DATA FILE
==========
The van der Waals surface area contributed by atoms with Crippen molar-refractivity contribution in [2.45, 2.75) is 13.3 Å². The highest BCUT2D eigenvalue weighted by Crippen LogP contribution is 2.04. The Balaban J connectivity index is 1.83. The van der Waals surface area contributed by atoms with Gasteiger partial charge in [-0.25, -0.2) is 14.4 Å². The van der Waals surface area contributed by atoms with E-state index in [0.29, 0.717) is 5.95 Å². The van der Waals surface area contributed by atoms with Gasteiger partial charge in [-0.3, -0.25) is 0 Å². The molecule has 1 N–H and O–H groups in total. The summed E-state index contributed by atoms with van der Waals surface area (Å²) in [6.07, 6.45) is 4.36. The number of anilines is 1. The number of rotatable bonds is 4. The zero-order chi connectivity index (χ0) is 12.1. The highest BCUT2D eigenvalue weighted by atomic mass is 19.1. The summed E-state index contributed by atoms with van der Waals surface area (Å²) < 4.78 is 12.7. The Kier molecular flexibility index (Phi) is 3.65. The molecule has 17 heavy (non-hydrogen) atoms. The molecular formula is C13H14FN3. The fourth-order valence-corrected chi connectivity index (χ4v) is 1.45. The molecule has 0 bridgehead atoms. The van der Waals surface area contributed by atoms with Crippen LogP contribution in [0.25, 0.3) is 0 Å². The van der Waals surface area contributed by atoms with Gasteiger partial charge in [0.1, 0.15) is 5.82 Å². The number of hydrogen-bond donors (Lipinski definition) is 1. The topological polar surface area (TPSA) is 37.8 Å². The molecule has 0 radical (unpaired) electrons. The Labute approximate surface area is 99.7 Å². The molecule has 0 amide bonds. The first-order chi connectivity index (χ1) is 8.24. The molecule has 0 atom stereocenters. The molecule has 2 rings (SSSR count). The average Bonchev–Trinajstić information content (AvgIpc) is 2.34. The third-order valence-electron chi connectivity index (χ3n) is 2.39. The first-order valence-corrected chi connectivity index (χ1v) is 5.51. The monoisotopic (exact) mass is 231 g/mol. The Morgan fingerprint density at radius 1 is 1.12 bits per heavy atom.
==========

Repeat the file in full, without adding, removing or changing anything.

The van der Waals surface area contributed by atoms with Crippen molar-refractivity contribution in [2.45, 2.75) is 13.3 Å². The highest BCUT2D eigenvalue weighted by Crippen LogP contribution is 2.04. The Balaban J connectivity index is 1.83. The van der Waals surface area contributed by atoms with Gasteiger partial charge in [-0.25, -0.2) is 14.4 Å². The van der Waals surface area contributed by atoms with E-state index in [0.29, 0.717) is 5.95 Å². The van der Waals surface area contributed by atoms with Gasteiger partial charge in [-0.3, -0.25) is 0 Å². The molecule has 1 N–H and O–H groups in total. The summed E-state index contributed by atoms with van der Waals surface area (Å²) in [6.07, 6.45) is 4.36. The number of anilines is 1. The number of rotatable bonds is 4. The zero-order chi connectivity index (χ0) is 12.1. The highest BCUT2D eigenvalue weighted by atomic mass is 19.1. The summed E-state index contributed by atoms with van der Waals surface area (Å²) < 4.78 is 12.7. The Kier molecular flexibility index (Phi) is 3.65. The molecule has 17 heavy (non-hydrogen) atoms. The molecular formula is C13H14FN3. The fourth-order valence-corrected chi connectivity index (χ4v) is 1.45. The molecule has 0 bridgehead atoms. The van der Waals surface area contributed by atoms with Crippen LogP contribution in [0.25, 0.3) is 0 Å². The van der Waals surface area contributed by atoms with Gasteiger partial charge in [0.1, 0.15) is 5.82 Å². The number of hydrogen-bond donors (Lipinski definition) is 1. The topological polar surface area (TPSA) is 37.8 Å². The molecule has 0 radical (unpaired) electrons. The Labute approximate surface area is 99.7 Å². The molecule has 0 amide bonds. The first-order chi connectivity index (χ1) is 8.24. The molecule has 0 atom stereocenters. The molecule has 2 rings (SSSR count). The average Bonchev–Trinajstić information content (AvgIpc) is 2.34. The third-order valence-electron chi connectivity index (χ3n) is 2.39. The first-order valence-corrected chi connectivity index (χ1v) is 5.51. The monoisotopic (exact) mass is 231 g/mol. The Morgan fingerprint density at radius 1 is 1.12 bits per heavy atom.